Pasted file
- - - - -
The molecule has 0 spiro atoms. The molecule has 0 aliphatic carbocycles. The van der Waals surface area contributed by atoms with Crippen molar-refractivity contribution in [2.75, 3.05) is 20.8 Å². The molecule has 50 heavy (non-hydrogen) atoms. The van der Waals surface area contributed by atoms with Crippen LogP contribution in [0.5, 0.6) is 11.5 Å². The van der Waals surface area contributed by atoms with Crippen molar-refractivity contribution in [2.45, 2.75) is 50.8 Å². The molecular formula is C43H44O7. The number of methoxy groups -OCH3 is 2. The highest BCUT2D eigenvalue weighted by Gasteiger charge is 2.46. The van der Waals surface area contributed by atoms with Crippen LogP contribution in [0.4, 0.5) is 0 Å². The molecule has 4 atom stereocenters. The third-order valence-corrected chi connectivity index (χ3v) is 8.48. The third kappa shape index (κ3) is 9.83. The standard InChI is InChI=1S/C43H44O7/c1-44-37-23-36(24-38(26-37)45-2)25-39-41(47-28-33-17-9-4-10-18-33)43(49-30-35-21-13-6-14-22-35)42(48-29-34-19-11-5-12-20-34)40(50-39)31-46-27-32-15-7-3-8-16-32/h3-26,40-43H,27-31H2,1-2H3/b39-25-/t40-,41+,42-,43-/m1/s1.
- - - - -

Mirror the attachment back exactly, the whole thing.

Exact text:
The molecule has 0 spiro atoms. The molecule has 0 aliphatic carbocycles. The van der Waals surface area contributed by atoms with Crippen molar-refractivity contribution in [2.75, 3.05) is 20.8 Å². The molecule has 50 heavy (non-hydrogen) atoms. The van der Waals surface area contributed by atoms with Crippen LogP contribution in [0.5, 0.6) is 11.5 Å². The van der Waals surface area contributed by atoms with Crippen molar-refractivity contribution in [2.45, 2.75) is 50.8 Å². The molecular formula is C43H44O7. The number of methoxy groups -OCH3 is 2. The highest BCUT2D eigenvalue weighted by Gasteiger charge is 2.46. The van der Waals surface area contributed by atoms with Crippen LogP contribution in [0.4, 0.5) is 0 Å². The molecule has 4 atom stereocenters. The third-order valence-corrected chi connectivity index (χ3v) is 8.48. The third kappa shape index (κ3) is 9.83. The standard InChI is InChI=1S/C43H44O7/c1-44-37-23-36(24-38(26-37)45-2)25-39-41(47-28-33-17-9-4-10-18-33)43(49-30-35-21-13-6-14-22-35)42(48-29-34-19-11-5-12-20-34)40(50-39)31-46-27-32-15-7-3-8-16-32/h3-26,40-43H,27-31H2,1-2H3/b39-25-/t40-,41+,42-,43-/m1/s1.